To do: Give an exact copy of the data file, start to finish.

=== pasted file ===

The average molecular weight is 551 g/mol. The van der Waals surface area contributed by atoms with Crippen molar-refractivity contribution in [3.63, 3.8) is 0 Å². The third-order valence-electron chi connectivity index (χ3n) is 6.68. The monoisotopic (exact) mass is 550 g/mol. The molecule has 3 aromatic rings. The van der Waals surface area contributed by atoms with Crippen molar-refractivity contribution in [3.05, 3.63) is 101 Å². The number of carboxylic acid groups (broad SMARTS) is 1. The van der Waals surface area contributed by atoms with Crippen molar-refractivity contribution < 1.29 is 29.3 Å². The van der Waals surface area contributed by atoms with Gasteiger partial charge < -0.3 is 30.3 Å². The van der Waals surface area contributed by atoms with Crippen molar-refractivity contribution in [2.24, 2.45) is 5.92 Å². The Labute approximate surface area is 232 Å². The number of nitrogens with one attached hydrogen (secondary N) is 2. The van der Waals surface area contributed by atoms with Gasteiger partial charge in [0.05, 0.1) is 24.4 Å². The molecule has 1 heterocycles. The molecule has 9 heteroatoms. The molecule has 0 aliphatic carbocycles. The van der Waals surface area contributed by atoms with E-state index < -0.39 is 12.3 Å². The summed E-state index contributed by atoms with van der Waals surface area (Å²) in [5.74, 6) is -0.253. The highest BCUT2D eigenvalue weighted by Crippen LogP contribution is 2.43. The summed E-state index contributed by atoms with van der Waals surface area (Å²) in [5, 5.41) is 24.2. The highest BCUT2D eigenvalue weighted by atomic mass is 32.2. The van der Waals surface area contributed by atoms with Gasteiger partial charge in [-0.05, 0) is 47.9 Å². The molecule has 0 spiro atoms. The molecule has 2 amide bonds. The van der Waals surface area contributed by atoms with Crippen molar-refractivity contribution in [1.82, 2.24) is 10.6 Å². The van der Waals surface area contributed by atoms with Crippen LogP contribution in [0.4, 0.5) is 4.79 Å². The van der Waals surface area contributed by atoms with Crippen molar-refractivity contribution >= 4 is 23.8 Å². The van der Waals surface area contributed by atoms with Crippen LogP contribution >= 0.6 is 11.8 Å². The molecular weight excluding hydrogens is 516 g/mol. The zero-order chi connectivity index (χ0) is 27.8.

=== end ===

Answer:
The average molecular weight is 551 g/mol. The van der Waals surface area contributed by atoms with Crippen molar-refractivity contribution in [3.63, 3.8) is 0 Å². The third-order valence-electron chi connectivity index (χ3n) is 6.68. The monoisotopic (exact) mass is 550 g/mol. The molecule has 3 aromatic rings. The van der Waals surface area contributed by atoms with Crippen molar-refractivity contribution in [3.05, 3.63) is 101 Å². The number of carboxylic acid groups (broad SMARTS) is 1. The van der Waals surface area contributed by atoms with Crippen molar-refractivity contribution < 1.29 is 29.3 Å². The van der Waals surface area contributed by atoms with Gasteiger partial charge < -0.3 is 30.3 Å². The van der Waals surface area contributed by atoms with Crippen molar-refractivity contribution in [2.24, 2.45) is 5.92 Å². The Labute approximate surface area is 232 Å². The number of nitrogens with one attached hydrogen (secondary N) is 2. The van der Waals surface area contributed by atoms with Gasteiger partial charge in [0.05, 0.1) is 24.4 Å². The molecule has 1 heterocycles. The molecule has 9 heteroatoms. The molecule has 0 aliphatic carbocycles. The van der Waals surface area contributed by atoms with E-state index < -0.39 is 12.3 Å². The summed E-state index contributed by atoms with van der Waals surface area (Å²) in [5.74, 6) is -0.253. The highest BCUT2D eigenvalue weighted by Crippen LogP contribution is 2.43. The summed E-state index contributed by atoms with van der Waals surface area (Å²) in [5, 5.41) is 24.2. The highest BCUT2D eigenvalue weighted by atomic mass is 32.2. The van der Waals surface area contributed by atoms with Gasteiger partial charge in [-0.05, 0) is 47.9 Å². The molecule has 0 spiro atoms. The molecule has 2 amide bonds. The van der Waals surface area contributed by atoms with Crippen molar-refractivity contribution in [1.82, 2.24) is 10.6 Å². The van der Waals surface area contributed by atoms with Crippen LogP contribution in [0.4, 0.5) is 4.79 Å². The van der Waals surface area contributed by atoms with Crippen molar-refractivity contribution >= 4 is 23.8 Å². The van der Waals surface area contributed by atoms with Crippen LogP contribution >= 0.6 is 11.8 Å². The molecular weight excluding hydrogens is 516 g/mol. The zero-order chi connectivity index (χ0) is 27.8.